Instead of reaching for a cup of coffee, which could cause you to have a hard time falling asleep at night, or a doughnut, which will provide a quick hit of energy followed by another crash from low blood sugar, you’re better off drinking some water. Or grabbing a Hydrant ENERGY with electrolytes for hydration and caffeine for sustained energy.

Remember, one of the most common signs of dehydration is fatigue. Your body is about 60 percent water, and it needs fluids to carry out all the processes that keep you alive and healthy [7].

If you’re not drinking enough, your body is going to have to work overtime to do everything it needs to do. This, in turn, can cause you to feel tired and sluggish.

 

Bedtime

It’s not a great idea to drink a huge glass of water before bedtime. Nobody wants to be making multiple trips to the bathroom during the night.

However, if you go to bed thirsty, you might still find yourself getting up in the middle of the night because you need a drink. You might also be thirstier (and more prone to dehydration) when you get up in the morning.

If you get up at night because you’re thirsty, or if you feel extra thirsty in the morning, try taking a few sips of water before bed. This can help you to avoid dehydration without overdoing it.

 

 

Need Help Remembering to Drink Water?

Do you have a hard time remembering to drink up? Are you unsure of whether or not you’ll be able to drink at these different times each day?

meals and water

If so, here are some tips to help you keep hydration at the forefront of your mind:

 

Set Alarms

If you’re not used to drinking water regularly, start by setting alarms or reminders on your phone or watch. Set a reminder for first thing in the morning, lunchtime, before and after your workout, etc. 

Eventually, you’ll start to get used to drinking water throughout the day, and you likely won’t need to use alarms. They’ll be useful when you’re first trying to establish this habit, though.

 

Mark Your Water Bottle

Alarms don’t work for you? Another option is to get a clear, refillable water bottle. 

Use a permanent marker to mark different lines on the bottle. Then, label each mark so you remember to drink a certain amount at regular intervals. For example, make a mark that you need to hit by breakfast, by lunch, by your afternoon workout, etc.

 

Add Flavor

You don’t have to just drink plain old water all day long. You can jazz up your drinks with fresh fruit and electrolyte drink mixes like Hydrant. These add-ins provide extra vitamins and minerals along with a boost of flavor.

Don’t forget, you can also hydrate with warm drinks, too. Teas and coffees also count toward your daily hydration goal, even when they’re caffeinated. Just make sure you’re staying below the safe upper limit for caffeine (about 400 milligrams) [8].

 

Fruits and vegetables can be hydrating as well [9]. Here are some good options to keep in your fridge:

 

  • Apples
  • Broccoli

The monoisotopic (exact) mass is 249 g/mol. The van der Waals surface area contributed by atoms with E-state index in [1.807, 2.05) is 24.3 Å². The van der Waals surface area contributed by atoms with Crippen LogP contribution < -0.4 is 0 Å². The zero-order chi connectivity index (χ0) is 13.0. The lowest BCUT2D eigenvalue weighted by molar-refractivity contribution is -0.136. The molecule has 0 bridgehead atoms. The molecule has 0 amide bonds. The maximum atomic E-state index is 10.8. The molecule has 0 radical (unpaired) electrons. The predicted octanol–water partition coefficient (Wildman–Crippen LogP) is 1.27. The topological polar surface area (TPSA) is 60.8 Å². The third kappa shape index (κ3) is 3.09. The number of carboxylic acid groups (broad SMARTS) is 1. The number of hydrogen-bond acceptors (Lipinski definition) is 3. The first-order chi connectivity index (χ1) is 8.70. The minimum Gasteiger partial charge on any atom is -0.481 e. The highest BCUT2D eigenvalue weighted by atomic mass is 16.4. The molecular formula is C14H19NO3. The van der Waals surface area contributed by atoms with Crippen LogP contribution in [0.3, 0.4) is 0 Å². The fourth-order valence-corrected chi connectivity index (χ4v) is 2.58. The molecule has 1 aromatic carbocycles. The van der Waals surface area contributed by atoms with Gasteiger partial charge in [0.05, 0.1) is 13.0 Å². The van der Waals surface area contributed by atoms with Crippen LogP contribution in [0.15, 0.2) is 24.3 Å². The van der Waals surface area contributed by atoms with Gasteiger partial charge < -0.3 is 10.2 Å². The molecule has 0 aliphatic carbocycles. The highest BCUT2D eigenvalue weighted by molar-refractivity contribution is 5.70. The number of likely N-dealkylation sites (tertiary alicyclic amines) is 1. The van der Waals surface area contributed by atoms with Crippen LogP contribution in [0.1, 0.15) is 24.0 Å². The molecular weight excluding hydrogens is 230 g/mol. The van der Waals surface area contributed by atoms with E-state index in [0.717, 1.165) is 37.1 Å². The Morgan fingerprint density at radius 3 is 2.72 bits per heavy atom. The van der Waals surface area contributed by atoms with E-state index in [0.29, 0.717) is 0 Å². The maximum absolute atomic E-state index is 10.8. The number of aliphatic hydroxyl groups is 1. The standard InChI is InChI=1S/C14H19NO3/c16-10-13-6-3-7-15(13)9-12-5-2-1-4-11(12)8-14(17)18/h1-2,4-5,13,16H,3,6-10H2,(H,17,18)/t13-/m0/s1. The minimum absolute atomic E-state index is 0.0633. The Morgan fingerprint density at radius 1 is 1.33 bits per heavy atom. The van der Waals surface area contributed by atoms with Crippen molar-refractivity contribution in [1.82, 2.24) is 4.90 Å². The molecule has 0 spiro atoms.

• Cantaloupe
  • Carrots
  • Celery
  • Cucumbers
  • Honeydew
  • Kale
  • Lettuce
  • Oranges
  • Peaches
  • Pineapple
  • Spinach
  • Strawberries
  • Tomatoes
  • Watermelon
  • Zucchini

 

These foods make great snacks, side dishes, and salad toppings. You can add the fruit to your water, too, for extra flavor.

 

 

Time to Drink Up!

Now that you know more about the best times to drink water and how much water to drink, are you feeling more confident? Are you ready to experience all the benefits that come with proper hydration?

Give the strategies for drinking enough water a try today. Before you know it, you’ll be hydrating like a champ and feeling great!

 

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Sources

[1] National Academies of Science, Engineering, and Medicine. Report Sets Dietary Intake Levels for Water, Salt, and Potassium To Maintain Health and Reduce Chronic Disease Risk. https://www.nationalacademies.org/news/2004/02/report-sets-dietary-intake-levels-for-water-salt-and-potassium-to-maintain-health-and-reduce-chronic-disease-risk
[2] Kahn, April. What to Know About Dehydration. Healthline. https://www.healthline.com/health/dehydration
[3] Ganio MS, Armstrong LE, Casa DJ, McDermott BP, Lee EC, Yamamoto LM, Marzano S, Lopez RM, Jimenez L, Le Bellego L, Chevillotte E, Lieberman HR. Mild dehydration impairs cognitive performance and mood of men. Br J Nutr. 2011 Nov;106(10):1535-43. doi: 10.1017/S0007114511002005. Epub 2011 Jun 7. PMID: 21736786.
[4] Davy BM, Dennis EA, Dengo AL, Wilson KL, Davy KP. Water consumption reduces energy intake at a breakfast meal in obese older adults. J Am Diet Assoc. 2008 Jul;108(7):1236-9. doi: 10.1016/j.jada.2008.04.013. PMID: 18589036; PMCID: PMC2743119.
[5] Van Walleghen EL, Orr JS, Gentile CL, Davy BM. Pre-meal water consumption reduces meal energy intake in older but not younger subjects. Obesity (Silver Spring). 2007 Jan;15(1):93-9. doi: 10.1038/oby.2007.506. PMID: 17228036.
[6] National Academy of Sports Medicine. Hydration for Health and Performance. https://blog.nasm.org/nutrition/hydration-health-performance
[7] Harvard Medical School. Fight Fatigue with Fluids. https://www.google.com/url?q=https://www.health.harvard.edu/healthbeat/fight-fatigue-with-fluids&sa=D&ust=1610483482294000&usg=AOvVaw033qqwwtK0G8CvOldpbqkA
[8] U.S. Food and Drug Administration. Spilling the Beans: How Much Caffeine is Too Much? https://www.fda.gov/consumers/consumer-updates/spilling-beans-how-much-caffeine-too-much#:~:text=For%20healthy%20adults%2C%20the%20FDA,it%20(break%20it%20down) .
[9] Medical News Today. The Top 20 Most Hydrating Foods. https://www.medicalnewstoday.com/articles/325958